ATTU, PRE-1942


L-R "Mrs. Mike," "Little Mike," and "Big Mike" Hodikoff. In 1934 Big Mike was chief of the native Aleut Tribe on Attu. They are posing in front of their native Barabara, the Aleut hut. Trapping Blue Fox, fishing, and making baskets was the only means they had of making a living.

This photo was taken in 1934 by the Bureau of Aeronautics of the U. S. Navy during an aerial survey of the Aleutian Islands. (Official U. S. Navy Photograph. Was made available for distribution on Thursday, August 6, 1942 at 3:00 P.M.)

At the time this photo was released in 1942, it was assumed that Big Mike and his family were prisoners of the Japanese. It was later learned that Mike Hodikoff died in 1945, in Japan, while still imprisoned.

Click on image to view reverse side.

Attu Women and Children, Circa 1890
Women and Children of Attu, Aleutian Islands, AK
Circa 1890
(Click on image for larger view)

Attu Church; 1890-1900

Attu's Russian Orthodox Church, Circa 1890-1900
Thatched roof with planking designed to keep elements in place
(Click on image for larger view)

Attu Village - Where Japanese Say U.S. Attacked - 14 May 1934   Attu Village - 14 May 1934 Back
Attu Village, Where Japanese Say U.S. Attacked - 14 May 1943
(1934 U. S. Navy Photo, AP Wire)
(Front and Back)

Attu Island-AleutVillage.jpg (53032 bytes)

Attu Aleut Village, Chichagof Harbor
Pre-1942 Japanese Invasion Photo
(Contributed earlier)


attuvillage-1934-navyphoto.jpg (58983 bytes)

Village of Attu
In 1934 there were only 38 natives
in Attu, Aleutian Islands
(Official U. S. Navy Photograph)


attu-aleut-village-June1937.jpg (38024 bytes)

The Village of Attu
Chichagof Harbor, June 1937
National Marine Fisheries Service
NOAA Photo Library

Click HERE for the HI RES image
version of the 1937 village
(Note: This file is 188kB in size!)

(Click on above image icons for larger image, then
click on Browser's BACK or RETURN button to return
to this page)

On the 7th of June, 1942, around 03:00hrs the Japanese 301st Independent Infantry Battalion landed on Attu via Holtz Bay and slowly made their way to the village located at Chichagof Harbor. At this time, Attu's population consisted of several Blue Fox, forty-five native Aleuts, and two Americans: Foster Jones, a radio technician operating a weather reporting station on Attu, and his wife Etta, a sixty-two year old schoolteacher working for the Bureau of Indian Affairs. Foster and Etta had arrived on Attu only eight months earlier in October of 1941. They (with the exception of the fox) all lived in a little village of frame houses around Chichagof Harbor, maintaining a precarious existence by fishing, trapping the foxes, and weaving baskets. Missionaries, as well as government patrol boats and small fishing craft, provided the inhabitants with their only direct link with the outside world...except for a two-way radio operated by Mr. Jones. Mr. Jones was killed by the Japanese shortly after they landed on Attu, his body subsequently buried by the island church. For a short time, the Japanese occupational forces maintained the services of the Aleut fishermen to supply them with food. As the Japanese forces became more entrenched on Attu, Mrs. Jones and the entire Aleut population of the little village of Chichagof was transported around the 21st of June, 1942 to Yokohama, Japan in the hold of a Japanese freighter for internment. After WWII, the Aleuts were resettled on Atka Island, in the Aleutians, with Mrs. Jones returning home to the United States, boarding an airplane near Tokyo on 1 September 1945. She was presented a check in the amount of $7,371.00 covering backpay as Attu's B.I.A. teacher. For a full accounting of this incident, be sure to read Mary Breu's book "Last Letters from Attu."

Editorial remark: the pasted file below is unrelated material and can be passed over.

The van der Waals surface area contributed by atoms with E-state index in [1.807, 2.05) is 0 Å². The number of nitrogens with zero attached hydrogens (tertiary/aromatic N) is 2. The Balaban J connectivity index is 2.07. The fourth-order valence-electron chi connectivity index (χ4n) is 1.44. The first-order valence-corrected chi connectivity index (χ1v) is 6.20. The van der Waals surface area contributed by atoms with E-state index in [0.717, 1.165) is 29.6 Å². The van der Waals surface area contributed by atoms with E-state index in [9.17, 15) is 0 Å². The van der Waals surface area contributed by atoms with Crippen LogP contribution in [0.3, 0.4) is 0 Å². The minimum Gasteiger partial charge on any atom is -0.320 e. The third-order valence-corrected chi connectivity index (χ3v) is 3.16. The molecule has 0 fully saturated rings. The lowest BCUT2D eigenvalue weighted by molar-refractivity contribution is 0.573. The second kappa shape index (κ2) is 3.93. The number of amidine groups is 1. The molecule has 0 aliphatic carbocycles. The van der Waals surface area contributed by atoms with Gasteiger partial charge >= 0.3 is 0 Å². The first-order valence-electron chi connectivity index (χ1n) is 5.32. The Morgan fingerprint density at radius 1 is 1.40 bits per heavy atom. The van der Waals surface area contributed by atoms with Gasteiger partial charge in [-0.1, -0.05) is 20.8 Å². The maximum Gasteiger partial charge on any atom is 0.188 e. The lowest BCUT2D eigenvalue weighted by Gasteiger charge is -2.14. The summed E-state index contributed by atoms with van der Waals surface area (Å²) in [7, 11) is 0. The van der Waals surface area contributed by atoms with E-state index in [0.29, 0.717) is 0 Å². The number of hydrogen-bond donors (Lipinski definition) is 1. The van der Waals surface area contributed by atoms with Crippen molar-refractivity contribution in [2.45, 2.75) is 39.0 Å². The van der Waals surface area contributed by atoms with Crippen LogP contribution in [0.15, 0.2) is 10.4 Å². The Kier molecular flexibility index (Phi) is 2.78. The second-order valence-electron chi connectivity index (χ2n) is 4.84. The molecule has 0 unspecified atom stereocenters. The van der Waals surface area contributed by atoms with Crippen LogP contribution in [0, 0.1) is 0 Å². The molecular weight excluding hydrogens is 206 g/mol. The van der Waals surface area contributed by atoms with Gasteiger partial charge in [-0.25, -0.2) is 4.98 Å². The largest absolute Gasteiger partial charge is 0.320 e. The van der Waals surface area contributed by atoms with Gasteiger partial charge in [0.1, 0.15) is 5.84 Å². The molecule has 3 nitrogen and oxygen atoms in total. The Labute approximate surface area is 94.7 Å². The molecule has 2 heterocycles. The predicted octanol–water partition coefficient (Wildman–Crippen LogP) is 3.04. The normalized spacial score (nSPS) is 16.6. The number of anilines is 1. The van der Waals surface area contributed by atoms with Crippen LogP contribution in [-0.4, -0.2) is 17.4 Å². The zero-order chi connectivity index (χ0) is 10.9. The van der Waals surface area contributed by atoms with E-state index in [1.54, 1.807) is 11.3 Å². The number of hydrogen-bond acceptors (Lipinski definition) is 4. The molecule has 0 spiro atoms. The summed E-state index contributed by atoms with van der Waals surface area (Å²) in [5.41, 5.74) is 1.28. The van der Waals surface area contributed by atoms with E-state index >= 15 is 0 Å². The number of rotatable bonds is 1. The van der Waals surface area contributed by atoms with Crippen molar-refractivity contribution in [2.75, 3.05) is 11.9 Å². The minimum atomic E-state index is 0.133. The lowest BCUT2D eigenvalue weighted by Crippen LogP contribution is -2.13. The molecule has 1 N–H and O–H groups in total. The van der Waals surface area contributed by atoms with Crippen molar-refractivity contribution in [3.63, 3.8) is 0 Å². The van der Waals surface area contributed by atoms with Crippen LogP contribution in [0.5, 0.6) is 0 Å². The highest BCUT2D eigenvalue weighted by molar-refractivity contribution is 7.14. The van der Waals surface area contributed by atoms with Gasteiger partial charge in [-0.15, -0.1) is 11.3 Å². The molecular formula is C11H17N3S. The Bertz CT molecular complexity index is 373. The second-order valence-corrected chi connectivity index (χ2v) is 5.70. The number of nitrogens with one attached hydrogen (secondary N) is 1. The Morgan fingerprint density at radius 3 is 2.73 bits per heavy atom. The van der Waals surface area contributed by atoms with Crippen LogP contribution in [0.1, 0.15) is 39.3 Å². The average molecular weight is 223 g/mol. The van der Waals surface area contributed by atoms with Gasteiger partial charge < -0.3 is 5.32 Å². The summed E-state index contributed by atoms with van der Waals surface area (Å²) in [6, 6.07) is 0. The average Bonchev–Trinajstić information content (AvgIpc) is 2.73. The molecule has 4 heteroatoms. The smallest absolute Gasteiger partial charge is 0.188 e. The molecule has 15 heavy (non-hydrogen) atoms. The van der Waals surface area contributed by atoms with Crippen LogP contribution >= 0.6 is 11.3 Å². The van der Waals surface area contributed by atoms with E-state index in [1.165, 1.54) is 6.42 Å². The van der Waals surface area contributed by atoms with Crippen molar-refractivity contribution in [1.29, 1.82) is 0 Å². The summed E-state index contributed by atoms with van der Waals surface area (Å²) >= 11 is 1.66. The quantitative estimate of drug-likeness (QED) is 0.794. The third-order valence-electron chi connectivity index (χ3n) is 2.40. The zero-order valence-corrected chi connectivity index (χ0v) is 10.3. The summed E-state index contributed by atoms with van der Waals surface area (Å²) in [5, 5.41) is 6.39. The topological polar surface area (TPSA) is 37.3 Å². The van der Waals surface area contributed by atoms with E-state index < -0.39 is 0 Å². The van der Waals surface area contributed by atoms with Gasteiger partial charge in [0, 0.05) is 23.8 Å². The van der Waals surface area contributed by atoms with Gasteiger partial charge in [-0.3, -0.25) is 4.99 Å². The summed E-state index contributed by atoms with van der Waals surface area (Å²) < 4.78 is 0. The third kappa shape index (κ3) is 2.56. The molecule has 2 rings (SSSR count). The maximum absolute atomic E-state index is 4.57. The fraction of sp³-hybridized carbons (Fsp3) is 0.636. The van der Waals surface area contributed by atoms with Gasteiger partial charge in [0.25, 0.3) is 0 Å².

Last Updated: 26 Dec 2014 11:53

Originally published 7 April 2001